As we jumped from case to case, I was distressed. I listened to the story of woman who is wheelchair bound after being hit by a car, and now she needs someone to take care of her young children while she recovers. I listened to the story of a woman who has entered back into an abusive relationship that the staff of Safe Families is trying to pull her out of. We discussed case after case of heartbreaking situations, all taking place within miles of that meeting.
Meeting the Need
It was a lot to take in, but I was in awe of the women around me. Not only do these ladies know the ins and outs of their clients and their needs, but they know exactly who can help. They brought up volunteer after volunteer from memory and discussed who would be the best fit…oh, and this was out of a database of over 160 volunteer families.
That’s right. 160 local families are opening their homes to children. Beyond that, there are countless volunteers who offer rides and other services to families hosting children and to the families in crisis.
But the volunteer families don’t just take in children, they become invested supporters of the family in crisis. Even after a child is returned to his or her biological family, the volunteer host family maintains a relationship with them.
So this is what people mean by ‘innovative’ and ‘incredible’, but those labels aren’t exactly fitting for what’s going on here. To put it in the words of Krista, the model of Safe Families “just makes sense!”
Community in Action
Now I understand the hype. Safe Families is more than an organization—it is a functional community. The staff has created a network where people can step up to serve one another. They are invited to truly be neighbors to one another, to offer support when it’s needed most.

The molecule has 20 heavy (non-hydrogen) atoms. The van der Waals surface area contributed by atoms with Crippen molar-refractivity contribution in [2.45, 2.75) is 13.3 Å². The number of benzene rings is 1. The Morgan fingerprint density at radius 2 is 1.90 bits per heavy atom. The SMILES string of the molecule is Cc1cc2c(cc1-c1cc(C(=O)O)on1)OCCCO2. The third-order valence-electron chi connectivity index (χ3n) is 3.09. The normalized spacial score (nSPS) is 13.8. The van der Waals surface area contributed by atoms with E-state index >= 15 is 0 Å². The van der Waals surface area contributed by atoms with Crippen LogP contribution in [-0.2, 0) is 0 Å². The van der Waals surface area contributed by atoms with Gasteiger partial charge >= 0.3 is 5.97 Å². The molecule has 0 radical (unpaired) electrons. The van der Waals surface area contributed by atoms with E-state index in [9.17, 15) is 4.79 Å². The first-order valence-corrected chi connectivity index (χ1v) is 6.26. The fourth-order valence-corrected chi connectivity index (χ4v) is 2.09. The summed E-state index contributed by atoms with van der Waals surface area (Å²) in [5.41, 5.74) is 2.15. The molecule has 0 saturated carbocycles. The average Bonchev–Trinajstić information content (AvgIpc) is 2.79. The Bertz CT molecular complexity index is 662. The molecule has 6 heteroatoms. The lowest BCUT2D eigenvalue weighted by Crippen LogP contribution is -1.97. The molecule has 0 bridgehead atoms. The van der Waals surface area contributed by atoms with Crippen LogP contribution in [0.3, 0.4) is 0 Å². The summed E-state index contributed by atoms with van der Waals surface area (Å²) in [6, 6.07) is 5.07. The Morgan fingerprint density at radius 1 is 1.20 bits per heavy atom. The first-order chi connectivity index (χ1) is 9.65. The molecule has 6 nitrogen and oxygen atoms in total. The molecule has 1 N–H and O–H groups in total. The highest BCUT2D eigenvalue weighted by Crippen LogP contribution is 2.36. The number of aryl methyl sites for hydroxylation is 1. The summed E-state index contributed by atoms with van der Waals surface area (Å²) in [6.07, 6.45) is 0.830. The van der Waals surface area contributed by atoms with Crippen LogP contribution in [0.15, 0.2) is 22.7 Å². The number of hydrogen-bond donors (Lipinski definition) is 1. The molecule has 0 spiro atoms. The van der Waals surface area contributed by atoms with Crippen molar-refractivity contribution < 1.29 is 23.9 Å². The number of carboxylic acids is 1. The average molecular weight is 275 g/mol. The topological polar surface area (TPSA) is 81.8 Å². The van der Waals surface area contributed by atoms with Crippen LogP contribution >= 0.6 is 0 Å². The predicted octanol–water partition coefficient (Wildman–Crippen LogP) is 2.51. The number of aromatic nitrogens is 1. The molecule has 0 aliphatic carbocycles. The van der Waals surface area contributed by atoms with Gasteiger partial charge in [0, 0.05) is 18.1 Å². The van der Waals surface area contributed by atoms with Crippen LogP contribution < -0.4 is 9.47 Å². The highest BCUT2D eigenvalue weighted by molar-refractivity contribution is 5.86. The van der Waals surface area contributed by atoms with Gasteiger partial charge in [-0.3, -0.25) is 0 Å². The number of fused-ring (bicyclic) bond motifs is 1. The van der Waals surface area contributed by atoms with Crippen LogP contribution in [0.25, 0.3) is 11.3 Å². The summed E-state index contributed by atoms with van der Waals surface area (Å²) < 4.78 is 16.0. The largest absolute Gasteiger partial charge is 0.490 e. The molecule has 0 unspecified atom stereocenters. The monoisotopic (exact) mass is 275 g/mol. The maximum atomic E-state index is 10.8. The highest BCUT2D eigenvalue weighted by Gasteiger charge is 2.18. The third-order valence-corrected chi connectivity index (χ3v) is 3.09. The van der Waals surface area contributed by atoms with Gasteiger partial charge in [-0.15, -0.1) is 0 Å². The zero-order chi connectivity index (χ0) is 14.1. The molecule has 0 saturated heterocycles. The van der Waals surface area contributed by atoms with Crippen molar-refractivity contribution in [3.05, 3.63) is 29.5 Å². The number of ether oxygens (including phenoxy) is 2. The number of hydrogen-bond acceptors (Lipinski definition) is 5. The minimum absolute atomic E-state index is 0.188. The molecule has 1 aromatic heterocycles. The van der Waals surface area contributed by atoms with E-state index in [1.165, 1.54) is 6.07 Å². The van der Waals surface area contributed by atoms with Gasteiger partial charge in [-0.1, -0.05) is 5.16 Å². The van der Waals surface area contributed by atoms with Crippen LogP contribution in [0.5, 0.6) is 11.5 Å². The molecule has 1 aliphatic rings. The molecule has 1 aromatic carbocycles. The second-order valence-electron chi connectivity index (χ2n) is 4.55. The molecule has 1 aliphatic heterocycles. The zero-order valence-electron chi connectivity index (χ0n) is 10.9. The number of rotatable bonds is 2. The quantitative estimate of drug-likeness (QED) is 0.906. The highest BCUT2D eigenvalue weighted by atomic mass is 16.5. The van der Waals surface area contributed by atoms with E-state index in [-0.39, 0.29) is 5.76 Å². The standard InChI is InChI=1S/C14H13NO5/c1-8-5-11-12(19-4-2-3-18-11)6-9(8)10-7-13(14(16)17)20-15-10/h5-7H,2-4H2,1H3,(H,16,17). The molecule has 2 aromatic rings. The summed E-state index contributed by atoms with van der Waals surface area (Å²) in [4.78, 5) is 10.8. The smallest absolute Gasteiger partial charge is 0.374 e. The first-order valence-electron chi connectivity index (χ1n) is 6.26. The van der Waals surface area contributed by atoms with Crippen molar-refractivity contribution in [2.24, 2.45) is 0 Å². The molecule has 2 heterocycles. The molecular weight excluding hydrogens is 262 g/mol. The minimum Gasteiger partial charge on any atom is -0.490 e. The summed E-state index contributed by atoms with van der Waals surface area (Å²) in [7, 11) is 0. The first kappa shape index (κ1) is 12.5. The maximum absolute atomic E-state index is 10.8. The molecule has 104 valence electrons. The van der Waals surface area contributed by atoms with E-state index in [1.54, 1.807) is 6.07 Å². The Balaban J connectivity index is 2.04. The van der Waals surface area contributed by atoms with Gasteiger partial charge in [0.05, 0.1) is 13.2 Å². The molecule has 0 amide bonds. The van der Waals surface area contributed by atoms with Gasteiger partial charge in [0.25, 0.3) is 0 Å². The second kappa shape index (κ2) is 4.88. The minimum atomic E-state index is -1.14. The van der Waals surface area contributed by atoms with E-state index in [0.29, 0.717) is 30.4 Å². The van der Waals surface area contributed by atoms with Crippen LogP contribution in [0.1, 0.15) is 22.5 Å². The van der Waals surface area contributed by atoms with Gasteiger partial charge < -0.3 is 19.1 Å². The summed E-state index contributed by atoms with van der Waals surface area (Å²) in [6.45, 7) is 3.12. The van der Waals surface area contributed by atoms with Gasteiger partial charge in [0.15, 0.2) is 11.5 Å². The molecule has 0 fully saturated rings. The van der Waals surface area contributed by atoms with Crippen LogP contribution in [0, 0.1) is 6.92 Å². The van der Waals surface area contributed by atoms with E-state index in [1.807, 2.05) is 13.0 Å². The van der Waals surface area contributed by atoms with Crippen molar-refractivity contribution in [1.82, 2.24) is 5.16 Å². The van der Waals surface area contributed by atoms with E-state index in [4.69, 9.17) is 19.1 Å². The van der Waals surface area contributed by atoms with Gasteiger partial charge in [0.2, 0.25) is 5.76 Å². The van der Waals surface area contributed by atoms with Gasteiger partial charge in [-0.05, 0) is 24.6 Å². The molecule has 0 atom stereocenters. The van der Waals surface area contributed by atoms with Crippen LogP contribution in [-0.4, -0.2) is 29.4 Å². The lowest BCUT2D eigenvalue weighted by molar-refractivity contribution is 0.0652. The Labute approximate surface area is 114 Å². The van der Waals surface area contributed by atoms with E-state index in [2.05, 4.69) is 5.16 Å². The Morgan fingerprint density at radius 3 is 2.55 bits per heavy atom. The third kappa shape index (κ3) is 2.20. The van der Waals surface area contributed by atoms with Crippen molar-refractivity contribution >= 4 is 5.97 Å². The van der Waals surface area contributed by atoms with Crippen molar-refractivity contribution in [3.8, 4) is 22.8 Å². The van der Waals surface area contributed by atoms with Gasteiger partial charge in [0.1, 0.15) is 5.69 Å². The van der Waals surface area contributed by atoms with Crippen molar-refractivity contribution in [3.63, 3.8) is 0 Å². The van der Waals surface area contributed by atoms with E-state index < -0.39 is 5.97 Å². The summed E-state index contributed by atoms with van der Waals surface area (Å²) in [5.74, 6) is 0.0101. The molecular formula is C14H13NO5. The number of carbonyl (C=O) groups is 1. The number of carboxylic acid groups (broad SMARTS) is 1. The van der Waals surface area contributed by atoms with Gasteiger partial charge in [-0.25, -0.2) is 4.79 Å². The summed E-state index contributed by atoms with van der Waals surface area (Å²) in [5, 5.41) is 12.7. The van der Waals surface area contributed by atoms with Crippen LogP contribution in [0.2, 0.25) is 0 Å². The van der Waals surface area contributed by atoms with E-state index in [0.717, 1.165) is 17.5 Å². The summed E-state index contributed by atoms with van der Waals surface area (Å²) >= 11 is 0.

Honestly, the proposition is a little daunting. Making a conscious decision to embrace need in our own backyards can be exhausting—just ask anyone who has been involved in placing 649 children through Safe Families in only three years of business.
But it’s certainly right.
Krista explains it as mercy we are all carrying, “…a mercy that needs to be poured out, and when you do, it fills you.”
These are the people I’m excited to meet. We are surrounded by people who are full, people who have embraced caring for children and caring for families as an extension of their own families. Their actions are not heroic, not far removed from anything that we’re capable of—they’re just doing what makes sense.
From what I’m learning, what makes sense is revolutionizing how we live in community with one another.
- Learn more about Safe Families by visiting their website: www.safe-families.org
- Not from Indianapolis? No worries! Safe Families is in action around the country. Find what’s going on near you on this map: http://www.safe-families.org/whatis_locations.aspx
- Consider volunteering with Safe Families. The organization can use your talents and time to help impact the lives of children and families.
- Do you work with children? Be on the lookout for signs that children and families are struggling—they may need the help of Safe Families or your local child services to intervene. Children need advocates.
About the Author: Laura is a journalism fellow with World Next Door. She graduated from the University of Arizona, Tucson with a degree in Animal Sciences and a minor in Spanish. She is constantly learning, making friends, dancing, and trying to understand her role in alleviating the suffering of others. Laura also attracts a lot of awkward situations.